Narendra Modi’s New-Model India
By asserting direct government control over Kashmir, India's prime minister is remaking the country in the image of his chauvinist party. The new India is a far cry from the land of Mahatma Gandhi and Jawaharlal Nehru, who preached non-violence, religious co-existence, and the acceptance of difference.
NEW DELHI – Indian Prime Minister Narendra Modi likes to practice what American generals call “shock and awe.” The last time Modi stunned the country – and was initially applauded for his decisiveness and bold vision – was when he announced, on a few hours’ notice, the demonetization of 96% (in value) of India’s currency. The Indian economy is still dealing with the consequences.
On August 5, Modi shocked India with another announcement that may turn out to be the political equivalent of the demonetization debacle. After seven decades in which both the people of Jammu and Kashmir – India’s only Muslim-majority state – and the international community had been assured that the state would maintain its special status under the Indian constitution, the government unilaterally divided it. Modi’s administration has carved out a union territory in the high plateaux and hills of Ladakh in the eastern half of the state, and reduced the status of the remainder – still named Jammu and Kashmir – from that of a state to a union territory. (A union territory is directly administered by the federal government, though it may have an elected legislature and cabinet, with limited powers.)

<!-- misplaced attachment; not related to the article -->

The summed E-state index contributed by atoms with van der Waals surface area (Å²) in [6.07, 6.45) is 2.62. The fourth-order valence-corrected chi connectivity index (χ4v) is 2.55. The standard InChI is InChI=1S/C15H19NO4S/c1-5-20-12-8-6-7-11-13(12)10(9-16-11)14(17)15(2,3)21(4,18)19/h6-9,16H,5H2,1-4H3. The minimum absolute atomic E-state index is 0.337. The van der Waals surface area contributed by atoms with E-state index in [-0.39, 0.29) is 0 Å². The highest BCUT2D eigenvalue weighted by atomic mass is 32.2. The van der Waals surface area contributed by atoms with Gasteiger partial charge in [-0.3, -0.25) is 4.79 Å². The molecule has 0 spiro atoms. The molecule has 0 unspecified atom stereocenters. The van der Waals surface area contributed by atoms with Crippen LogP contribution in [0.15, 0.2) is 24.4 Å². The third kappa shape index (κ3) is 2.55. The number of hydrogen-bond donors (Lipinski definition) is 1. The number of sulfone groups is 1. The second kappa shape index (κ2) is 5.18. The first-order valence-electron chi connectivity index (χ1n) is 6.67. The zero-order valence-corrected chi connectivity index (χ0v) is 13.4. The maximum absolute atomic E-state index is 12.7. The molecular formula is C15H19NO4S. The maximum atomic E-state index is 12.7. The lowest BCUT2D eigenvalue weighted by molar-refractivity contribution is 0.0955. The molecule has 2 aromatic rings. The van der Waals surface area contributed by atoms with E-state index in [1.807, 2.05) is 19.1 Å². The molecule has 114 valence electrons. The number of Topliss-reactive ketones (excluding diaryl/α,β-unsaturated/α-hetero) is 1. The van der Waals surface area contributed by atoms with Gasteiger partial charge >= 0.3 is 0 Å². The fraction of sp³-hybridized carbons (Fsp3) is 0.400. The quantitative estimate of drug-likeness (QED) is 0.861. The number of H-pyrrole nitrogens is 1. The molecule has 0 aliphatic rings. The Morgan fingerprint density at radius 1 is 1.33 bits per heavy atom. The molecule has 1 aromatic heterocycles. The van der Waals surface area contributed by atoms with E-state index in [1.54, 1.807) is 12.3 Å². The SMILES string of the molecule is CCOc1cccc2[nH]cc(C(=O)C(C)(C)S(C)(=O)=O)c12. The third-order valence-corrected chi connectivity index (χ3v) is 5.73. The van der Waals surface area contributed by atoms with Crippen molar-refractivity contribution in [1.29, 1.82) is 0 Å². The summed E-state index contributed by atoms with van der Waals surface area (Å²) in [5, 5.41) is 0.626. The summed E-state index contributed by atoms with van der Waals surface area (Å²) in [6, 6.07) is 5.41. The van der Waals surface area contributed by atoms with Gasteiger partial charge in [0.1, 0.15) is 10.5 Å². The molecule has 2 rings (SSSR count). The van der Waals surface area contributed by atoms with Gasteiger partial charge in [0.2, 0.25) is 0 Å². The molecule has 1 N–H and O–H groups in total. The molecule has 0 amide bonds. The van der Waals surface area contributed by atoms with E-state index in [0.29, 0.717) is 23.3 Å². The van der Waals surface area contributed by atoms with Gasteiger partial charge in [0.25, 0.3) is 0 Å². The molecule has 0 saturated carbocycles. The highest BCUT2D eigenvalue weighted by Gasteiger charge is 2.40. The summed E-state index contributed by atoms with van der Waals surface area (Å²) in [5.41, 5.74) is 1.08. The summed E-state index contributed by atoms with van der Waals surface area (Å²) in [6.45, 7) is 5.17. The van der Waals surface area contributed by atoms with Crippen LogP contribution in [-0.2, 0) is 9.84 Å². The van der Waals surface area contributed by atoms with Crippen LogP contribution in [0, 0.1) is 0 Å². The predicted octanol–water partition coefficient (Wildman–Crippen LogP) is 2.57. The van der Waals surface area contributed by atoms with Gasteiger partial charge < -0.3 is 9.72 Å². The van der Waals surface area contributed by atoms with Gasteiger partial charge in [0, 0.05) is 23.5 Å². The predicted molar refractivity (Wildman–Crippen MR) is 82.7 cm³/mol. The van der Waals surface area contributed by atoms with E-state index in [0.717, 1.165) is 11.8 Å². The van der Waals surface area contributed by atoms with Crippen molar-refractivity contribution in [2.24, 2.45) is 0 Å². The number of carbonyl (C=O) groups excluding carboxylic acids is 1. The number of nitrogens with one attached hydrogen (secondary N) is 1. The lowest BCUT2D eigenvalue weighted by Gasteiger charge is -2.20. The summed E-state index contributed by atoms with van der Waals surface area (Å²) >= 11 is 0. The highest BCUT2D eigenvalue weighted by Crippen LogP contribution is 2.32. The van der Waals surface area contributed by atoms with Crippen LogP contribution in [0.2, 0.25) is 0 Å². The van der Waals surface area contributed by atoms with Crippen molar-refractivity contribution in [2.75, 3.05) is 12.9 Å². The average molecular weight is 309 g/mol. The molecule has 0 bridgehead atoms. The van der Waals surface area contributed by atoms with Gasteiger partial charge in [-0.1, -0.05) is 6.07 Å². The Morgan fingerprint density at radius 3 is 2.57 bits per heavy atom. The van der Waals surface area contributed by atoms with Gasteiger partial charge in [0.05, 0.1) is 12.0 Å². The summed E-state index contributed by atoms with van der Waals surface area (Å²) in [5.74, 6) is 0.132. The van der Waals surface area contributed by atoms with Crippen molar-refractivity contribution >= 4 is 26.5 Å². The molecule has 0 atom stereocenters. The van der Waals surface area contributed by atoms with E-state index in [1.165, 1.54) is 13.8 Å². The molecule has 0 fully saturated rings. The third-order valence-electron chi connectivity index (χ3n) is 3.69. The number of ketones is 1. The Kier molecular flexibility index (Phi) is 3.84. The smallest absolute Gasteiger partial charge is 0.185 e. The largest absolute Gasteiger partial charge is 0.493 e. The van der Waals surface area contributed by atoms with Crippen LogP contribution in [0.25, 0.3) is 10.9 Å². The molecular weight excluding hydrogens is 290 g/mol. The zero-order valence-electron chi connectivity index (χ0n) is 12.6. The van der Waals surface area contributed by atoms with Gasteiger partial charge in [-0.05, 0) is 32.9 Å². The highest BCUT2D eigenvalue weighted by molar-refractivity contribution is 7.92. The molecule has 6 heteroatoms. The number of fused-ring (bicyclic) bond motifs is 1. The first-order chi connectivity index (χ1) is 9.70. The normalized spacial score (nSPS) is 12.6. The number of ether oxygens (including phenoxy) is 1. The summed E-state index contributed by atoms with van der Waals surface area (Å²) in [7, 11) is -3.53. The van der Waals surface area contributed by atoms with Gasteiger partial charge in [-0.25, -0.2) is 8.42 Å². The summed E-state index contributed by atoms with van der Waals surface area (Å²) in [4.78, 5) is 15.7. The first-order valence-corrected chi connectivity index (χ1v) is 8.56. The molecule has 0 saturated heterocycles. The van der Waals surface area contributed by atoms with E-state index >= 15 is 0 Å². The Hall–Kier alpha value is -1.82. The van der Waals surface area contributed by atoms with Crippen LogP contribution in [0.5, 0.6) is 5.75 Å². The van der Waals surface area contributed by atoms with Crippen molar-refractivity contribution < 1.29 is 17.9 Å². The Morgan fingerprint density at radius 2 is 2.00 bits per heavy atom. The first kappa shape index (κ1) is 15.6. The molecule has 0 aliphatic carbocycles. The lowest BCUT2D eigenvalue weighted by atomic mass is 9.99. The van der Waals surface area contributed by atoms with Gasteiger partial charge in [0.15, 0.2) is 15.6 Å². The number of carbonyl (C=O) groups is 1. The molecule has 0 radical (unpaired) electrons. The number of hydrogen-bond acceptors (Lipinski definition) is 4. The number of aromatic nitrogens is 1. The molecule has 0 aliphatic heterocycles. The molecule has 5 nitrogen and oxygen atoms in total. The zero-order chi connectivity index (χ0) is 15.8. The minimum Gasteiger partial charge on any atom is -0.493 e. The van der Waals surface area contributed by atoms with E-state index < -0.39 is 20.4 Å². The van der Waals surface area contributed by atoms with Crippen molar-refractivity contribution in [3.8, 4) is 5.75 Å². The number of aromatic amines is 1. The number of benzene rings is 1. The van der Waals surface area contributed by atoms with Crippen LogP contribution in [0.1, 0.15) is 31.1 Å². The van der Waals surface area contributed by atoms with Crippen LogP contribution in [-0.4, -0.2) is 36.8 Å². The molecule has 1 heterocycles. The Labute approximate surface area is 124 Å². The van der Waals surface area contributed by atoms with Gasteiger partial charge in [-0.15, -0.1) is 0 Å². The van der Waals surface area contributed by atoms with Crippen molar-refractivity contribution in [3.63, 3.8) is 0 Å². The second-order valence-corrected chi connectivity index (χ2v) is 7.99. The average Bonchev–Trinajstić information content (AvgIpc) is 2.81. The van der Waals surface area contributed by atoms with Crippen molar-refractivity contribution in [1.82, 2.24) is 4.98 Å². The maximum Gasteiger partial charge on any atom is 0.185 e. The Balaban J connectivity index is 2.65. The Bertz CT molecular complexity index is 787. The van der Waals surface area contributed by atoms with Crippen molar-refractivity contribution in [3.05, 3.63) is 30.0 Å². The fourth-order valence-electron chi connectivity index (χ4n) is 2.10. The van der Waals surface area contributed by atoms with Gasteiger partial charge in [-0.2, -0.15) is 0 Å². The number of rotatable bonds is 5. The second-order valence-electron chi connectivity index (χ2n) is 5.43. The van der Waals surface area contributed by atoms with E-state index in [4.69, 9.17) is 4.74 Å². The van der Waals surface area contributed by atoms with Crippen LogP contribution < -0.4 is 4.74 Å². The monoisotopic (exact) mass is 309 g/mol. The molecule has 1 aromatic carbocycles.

Many in India worry that, as with demonetization, the short- and medium-term damage caused by Modi’s decision will greatly outweigh the theoretical long-term benefits. First and foremost is the breathtaking betrayal of Indian democracy: the government has changed the constitutional relationship of the people of Jammu and Kashmir to the Republic of India without consulting them or their elected representatives.
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